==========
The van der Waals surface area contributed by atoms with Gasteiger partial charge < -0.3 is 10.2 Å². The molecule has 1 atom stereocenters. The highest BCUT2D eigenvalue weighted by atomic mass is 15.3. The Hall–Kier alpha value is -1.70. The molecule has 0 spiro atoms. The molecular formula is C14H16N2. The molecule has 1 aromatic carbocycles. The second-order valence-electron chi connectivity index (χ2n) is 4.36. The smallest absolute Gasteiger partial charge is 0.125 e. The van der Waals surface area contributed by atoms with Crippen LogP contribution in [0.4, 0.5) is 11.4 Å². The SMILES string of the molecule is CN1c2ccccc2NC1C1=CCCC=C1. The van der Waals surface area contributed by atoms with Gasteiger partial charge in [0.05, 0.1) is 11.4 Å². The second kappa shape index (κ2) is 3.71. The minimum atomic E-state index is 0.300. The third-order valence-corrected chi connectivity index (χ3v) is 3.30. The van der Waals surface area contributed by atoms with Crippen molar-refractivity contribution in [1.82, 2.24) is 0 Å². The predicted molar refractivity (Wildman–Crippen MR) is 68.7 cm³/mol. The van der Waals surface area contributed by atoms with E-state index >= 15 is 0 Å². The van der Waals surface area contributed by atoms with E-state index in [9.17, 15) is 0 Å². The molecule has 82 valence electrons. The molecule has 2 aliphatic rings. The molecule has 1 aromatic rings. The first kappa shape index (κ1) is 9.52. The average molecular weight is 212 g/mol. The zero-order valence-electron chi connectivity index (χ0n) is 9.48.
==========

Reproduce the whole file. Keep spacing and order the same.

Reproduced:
The van der Waals surface area contributed by atoms with Gasteiger partial charge < -0.3 is 10.2 Å². The molecule has 1 atom stereocenters. The highest BCUT2D eigenvalue weighted by atomic mass is 15.3. The Hall–Kier alpha value is -1.70. The molecule has 0 spiro atoms. The molecular formula is C14H16N2. The molecule has 1 aromatic carbocycles. The second-order valence-electron chi connectivity index (χ2n) is 4.36. The smallest absolute Gasteiger partial charge is 0.125 e. The van der Waals surface area contributed by atoms with Crippen LogP contribution in [0.4, 0.5) is 11.4 Å². The SMILES string of the molecule is CN1c2ccccc2NC1C1=CCCC=C1. The van der Waals surface area contributed by atoms with Gasteiger partial charge in [0.05, 0.1) is 11.4 Å². The second kappa shape index (κ2) is 3.71. The minimum atomic E-state index is 0.300. The third-order valence-corrected chi connectivity index (χ3v) is 3.30. The van der Waals surface area contributed by atoms with Crippen molar-refractivity contribution in [1.82, 2.24) is 0 Å². The predicted molar refractivity (Wildman–Crippen MR) is 68.7 cm³/mol. The van der Waals surface area contributed by atoms with E-state index >= 15 is 0 Å². The van der Waals surface area contributed by atoms with E-state index in [9.17, 15) is 0 Å². The molecule has 82 valence electrons. The molecule has 2 aliphatic rings. The molecule has 1 aromatic rings. The first kappa shape index (κ1) is 9.52. The average molecular weight is 212 g/mol. The zero-order valence-electron chi connectivity index (χ0n) is 9.48.